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946 F2d 729 United States v. Munoz

946 F.2d 729

UNITED STATES of America, Plaintiff-Appellee,
v.
Jose Alberto MUNOZ, Defendant-Appellant.

No. 91-7018.

United States Court of Appeals,
Tenth Circuit.

Submitted on the Briefs.*

Oct. 7, 1991.

Mark Green of Green and Green, Muskogee, Okl., on briefs, for defendant-appellant.

John Raley, U.S. Atty., Sheldon J. Sperling, Asst. U.S. Atty., Muskogee, Okl., Richard A. Friedman, Atty., Dept. of Justice, Washington, D.C., on briefs, for plaintiff-appellee.

Before BALDOCK and EBEL, Circuit Judges, and ANDERSON, District Judge.**

BALDOCK, Circuit Judge.

1

Defendant-appellant Jose Alberto Munoz pled guilty to one count of conspiracy to distribute cocaine and to possess cocaine with intent to distribute, 21 U.S.C. § 846. The district court, applying the Sentencing Guidelines, sentenced defendant to 210 months imprisonment. Defendant appeals, contending that the district court abused its discretion in refusing to grant the government's § 5K1.1 motion recommending a downward departure for substantial assistance. See U.S.S.G. § 5K1.1 (Nov. 1990). We dismiss the appeal for lack of jurisdiction.

2

Section 5K1.1 provides that "[u]pon motion of the government stating that the defendant has made a good faith effort to provide substantial assistance in the investigation or prosecution of another person who has committed an offense, the court may depart from the guidelines." (emphasis supplied). This language clearly states that the district court's decision to depart is discretionary, and we repeatedly have held that we do not have jurisdiction to review a district court's discretionary refusal to depart downward from the guidelines. See e.g., United States v. Soto, 918 F.2d 882, 883 (10th Cir.1990); United States v. Davis, 900 F.2d 1524, 1528-30 (10th Cir.), cert. denied, --- U.S. ----, 111 S.Ct. 155, 112 L.Ed.2d 121 (1990). The government's § 5K1.1 motion recommending downward departure does not alter this jurisdictional rule, for the ultimate decision of whether to depart rests in the sound discretion of the district court. See United States v. Richardson, 939 F.2d 135, 139-140 (4th Cir.1991) (§ 5K1.1 substantial assistance departure is discretionary); United States v. Damer, 910 F.2d 1239, 1240-41 (5th Cir.) (per curium) (same), cert. denied, --- U.S. ----, 111 S.Ct. 535, 112 L.Ed.2d 545 (1990). See also United States v. Hayes, 939 F.2d 509, 511-13 (7th Cir.1991) (interpreting 18 U.S.C. § 3553(e), citing Damer).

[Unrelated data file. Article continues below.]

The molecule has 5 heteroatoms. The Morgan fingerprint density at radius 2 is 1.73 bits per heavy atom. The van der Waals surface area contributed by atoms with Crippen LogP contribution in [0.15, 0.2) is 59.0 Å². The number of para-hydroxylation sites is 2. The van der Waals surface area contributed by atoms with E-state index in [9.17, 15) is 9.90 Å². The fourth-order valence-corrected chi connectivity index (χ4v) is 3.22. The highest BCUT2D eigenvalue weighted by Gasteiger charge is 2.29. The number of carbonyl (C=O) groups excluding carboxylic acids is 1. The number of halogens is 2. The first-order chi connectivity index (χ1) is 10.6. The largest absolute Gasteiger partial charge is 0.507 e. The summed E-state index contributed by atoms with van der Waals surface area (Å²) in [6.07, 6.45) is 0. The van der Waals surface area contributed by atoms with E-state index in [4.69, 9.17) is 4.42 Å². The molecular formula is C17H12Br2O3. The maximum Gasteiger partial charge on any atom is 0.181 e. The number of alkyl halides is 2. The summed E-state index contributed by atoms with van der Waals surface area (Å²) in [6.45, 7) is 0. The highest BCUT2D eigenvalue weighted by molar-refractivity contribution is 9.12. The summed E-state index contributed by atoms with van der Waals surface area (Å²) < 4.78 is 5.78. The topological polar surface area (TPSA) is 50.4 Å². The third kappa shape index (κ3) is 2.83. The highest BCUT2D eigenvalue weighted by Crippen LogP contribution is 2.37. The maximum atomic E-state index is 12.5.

3

Pursuant to 18 U.S.C. § 3742, we may review a sentence which is (1) imposed in violation of law, (2) based on an incorrect application of the Guidelines, (3) imposed outside the applicable guideline range and plainly unreasonable or (4) imposed for an offense which is not addressed by the guidelines and plainly unreasonable. Defendant does not seek review under any of these jurisdictional bases. Instead, he urges us to review for an abuse of discretion the district court's refusal to depart downward. Because we lack jurisdiction to engage in this type of review, we must dismiss the appeal.

4

SO ORDERED.

*

The parties have waived oral argument pursuant to Fed.R.App.P. 34(f). The case therefore is ordered submitted without oral argument

**

Honorable Aldon J. Anderson, Senior United States District Judge for the District of Utah, sitting by designation